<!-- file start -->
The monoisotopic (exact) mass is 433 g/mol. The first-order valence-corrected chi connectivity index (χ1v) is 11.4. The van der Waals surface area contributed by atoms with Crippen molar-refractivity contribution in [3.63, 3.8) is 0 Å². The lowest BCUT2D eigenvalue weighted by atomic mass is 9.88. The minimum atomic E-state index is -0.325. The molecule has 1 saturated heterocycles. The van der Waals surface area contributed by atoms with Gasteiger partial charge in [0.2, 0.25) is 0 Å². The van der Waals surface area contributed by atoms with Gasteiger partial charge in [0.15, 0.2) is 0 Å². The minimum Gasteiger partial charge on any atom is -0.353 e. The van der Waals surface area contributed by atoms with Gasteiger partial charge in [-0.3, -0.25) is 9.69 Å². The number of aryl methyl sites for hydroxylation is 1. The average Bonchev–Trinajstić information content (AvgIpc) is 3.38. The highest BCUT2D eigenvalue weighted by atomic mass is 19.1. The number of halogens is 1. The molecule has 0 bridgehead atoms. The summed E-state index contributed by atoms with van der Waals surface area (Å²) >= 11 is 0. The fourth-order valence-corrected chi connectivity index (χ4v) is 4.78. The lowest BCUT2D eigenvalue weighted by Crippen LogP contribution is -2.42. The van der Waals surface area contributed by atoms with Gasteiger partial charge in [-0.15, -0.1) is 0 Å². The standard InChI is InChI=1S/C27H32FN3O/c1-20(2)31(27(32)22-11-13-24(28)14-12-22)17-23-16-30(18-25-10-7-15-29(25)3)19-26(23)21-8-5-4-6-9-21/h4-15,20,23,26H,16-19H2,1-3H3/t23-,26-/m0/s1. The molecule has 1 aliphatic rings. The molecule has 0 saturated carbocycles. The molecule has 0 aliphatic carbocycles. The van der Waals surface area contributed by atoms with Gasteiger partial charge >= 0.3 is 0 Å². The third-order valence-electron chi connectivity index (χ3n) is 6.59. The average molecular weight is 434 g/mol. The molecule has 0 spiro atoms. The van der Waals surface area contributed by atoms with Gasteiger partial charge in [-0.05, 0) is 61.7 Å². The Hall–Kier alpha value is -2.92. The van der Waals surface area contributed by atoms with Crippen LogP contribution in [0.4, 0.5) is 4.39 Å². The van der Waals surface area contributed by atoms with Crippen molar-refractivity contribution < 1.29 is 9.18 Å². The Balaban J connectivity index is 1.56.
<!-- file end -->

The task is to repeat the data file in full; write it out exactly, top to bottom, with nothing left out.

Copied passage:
The monoisotopic (exact) mass is 433 g/mol. The first-order valence-corrected chi connectivity index (χ1v) is 11.4. The van der Waals surface area contributed by atoms with Crippen molar-refractivity contribution in [3.63, 3.8) is 0 Å². The lowest BCUT2D eigenvalue weighted by atomic mass is 9.88. The minimum atomic E-state index is -0.325. The molecule has 1 saturated heterocycles. The van der Waals surface area contributed by atoms with Gasteiger partial charge in [0.2, 0.25) is 0 Å². The van der Waals surface area contributed by atoms with Gasteiger partial charge in [0.15, 0.2) is 0 Å². The minimum Gasteiger partial charge on any atom is -0.353 e. The van der Waals surface area contributed by atoms with Gasteiger partial charge in [-0.3, -0.25) is 9.69 Å². The number of aryl methyl sites for hydroxylation is 1. The average Bonchev–Trinajstić information content (AvgIpc) is 3.38. The highest BCUT2D eigenvalue weighted by atomic mass is 19.1. The number of halogens is 1. The molecule has 0 bridgehead atoms. The summed E-state index contributed by atoms with van der Waals surface area (Å²) >= 11 is 0. The fourth-order valence-corrected chi connectivity index (χ4v) is 4.78. The lowest BCUT2D eigenvalue weighted by Crippen LogP contribution is -2.42. The van der Waals surface area contributed by atoms with Gasteiger partial charge in [-0.15, -0.1) is 0 Å². The standard InChI is InChI=1S/C27H32FN3O/c1-20(2)31(27(32)22-11-13-24(28)14-12-22)17-23-16-30(18-25-10-7-15-29(25)3)19-26(23)21-8-5-4-6-9-21/h4-15,20,23,26H,16-19H2,1-3H3/t23-,26-/m0/s1. The molecule has 1 aliphatic rings. The molecule has 0 saturated carbocycles. The molecule has 0 aliphatic carbocycles. The van der Waals surface area contributed by atoms with Gasteiger partial charge >= 0.3 is 0 Å². The third-order valence-electron chi connectivity index (χ3n) is 6.59. The average molecular weight is 434 g/mol. The molecule has 0 spiro atoms. The van der Waals surface area contributed by atoms with Gasteiger partial charge in [-0.05, 0) is 61.7 Å². The Hall–Kier alpha value is -2.92. The van der Waals surface area contributed by atoms with Crippen LogP contribution in [0.4, 0.5) is 4.39 Å². The van der Waals surface area contributed by atoms with Crippen molar-refractivity contribution < 1.29 is 9.18 Å². The Balaban J connectivity index is 1.56.